The C-40 xanthophylls zeaxanthin and astaxanthin were confirmed to form radical cations, Car· , in the electron-accepting solvent chloroform by direct excitation using subpicosecond time-resolved absorption spectroscopy in combination with spectroelectrochemical determination of the near-infrared absorption of Car· . For the singlets, the S2(1Bu ) state and most likely the Sx(3Ag−) state directly eject electrons to chloroform leading to the rapid formation of Car· on a timescale of ∼100 fs; the lowest-lying S1(2Ag−) state, however, remains inactive. Standard reduction potential for Car· was determined by cyclic voltametry to have the value 0.63 V for zeaxanthin and 0.75 V for astaxanthin from which excited state potentials were calculated, which confirmed the reactivity toward radical cation formation. On the other hand, Car· formation from the lowest triplet excited state T1 populated through anthracene sensitization is mediated by a precursor suggested to be a solute–solvent complex detected with broad near-infrared absorption to the shorter wavelength side of the characteristic Car· absorption. However, ground state carotenoids are able to react with a secondary solvent radical to yield Car· , a process occurring within 16 μs for zeaxanthin and within 21 μs for astaxanthin. Among the two xanthophylls together with lycopene and β-carotene, all having 11 conjugated double bonds, zeaxanthin ranks with the highest reactivity in forming Car· from either the S2(1Bu ) or the ground state. The effects of substituent groups on the reactivity are discussed.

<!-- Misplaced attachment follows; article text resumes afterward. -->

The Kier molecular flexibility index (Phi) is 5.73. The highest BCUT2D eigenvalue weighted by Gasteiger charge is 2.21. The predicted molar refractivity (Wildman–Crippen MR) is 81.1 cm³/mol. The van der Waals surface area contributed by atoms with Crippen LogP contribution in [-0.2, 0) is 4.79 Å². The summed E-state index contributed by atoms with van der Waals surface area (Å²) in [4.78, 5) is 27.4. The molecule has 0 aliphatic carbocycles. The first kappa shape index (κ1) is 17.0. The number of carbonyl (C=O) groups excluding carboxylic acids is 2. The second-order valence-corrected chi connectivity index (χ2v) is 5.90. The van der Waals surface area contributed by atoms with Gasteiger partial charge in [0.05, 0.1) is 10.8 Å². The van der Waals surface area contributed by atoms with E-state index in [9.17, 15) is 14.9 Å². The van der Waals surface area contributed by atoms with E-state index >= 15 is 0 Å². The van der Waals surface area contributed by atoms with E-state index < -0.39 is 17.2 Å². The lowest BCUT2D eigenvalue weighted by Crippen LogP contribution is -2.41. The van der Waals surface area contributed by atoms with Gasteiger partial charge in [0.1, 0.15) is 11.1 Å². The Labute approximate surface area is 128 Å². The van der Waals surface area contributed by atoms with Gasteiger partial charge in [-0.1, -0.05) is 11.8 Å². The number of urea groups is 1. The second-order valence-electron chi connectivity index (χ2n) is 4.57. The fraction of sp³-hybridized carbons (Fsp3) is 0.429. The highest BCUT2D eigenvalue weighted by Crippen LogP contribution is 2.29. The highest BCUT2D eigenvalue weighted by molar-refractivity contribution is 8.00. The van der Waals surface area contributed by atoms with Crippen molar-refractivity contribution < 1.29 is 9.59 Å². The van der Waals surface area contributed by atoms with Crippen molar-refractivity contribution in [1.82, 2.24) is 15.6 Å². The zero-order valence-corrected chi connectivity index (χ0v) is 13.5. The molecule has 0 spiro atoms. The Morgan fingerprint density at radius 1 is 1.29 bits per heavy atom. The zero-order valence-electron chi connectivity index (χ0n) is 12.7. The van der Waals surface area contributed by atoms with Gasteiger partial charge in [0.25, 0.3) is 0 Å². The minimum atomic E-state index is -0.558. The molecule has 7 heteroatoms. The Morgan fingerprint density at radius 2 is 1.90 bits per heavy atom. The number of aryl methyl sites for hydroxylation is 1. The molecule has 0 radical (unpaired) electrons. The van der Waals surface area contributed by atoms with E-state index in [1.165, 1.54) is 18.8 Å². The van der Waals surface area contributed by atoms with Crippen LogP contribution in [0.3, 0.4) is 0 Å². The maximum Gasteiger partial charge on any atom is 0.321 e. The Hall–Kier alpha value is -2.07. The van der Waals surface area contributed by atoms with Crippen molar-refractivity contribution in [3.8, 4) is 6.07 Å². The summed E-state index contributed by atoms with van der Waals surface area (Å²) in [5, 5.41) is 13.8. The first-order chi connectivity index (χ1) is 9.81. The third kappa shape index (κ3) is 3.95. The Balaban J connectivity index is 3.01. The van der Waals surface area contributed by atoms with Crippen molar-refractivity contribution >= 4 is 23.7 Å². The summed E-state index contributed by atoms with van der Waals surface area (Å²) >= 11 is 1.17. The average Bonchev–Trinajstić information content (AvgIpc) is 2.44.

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Vol. 82 • No. 2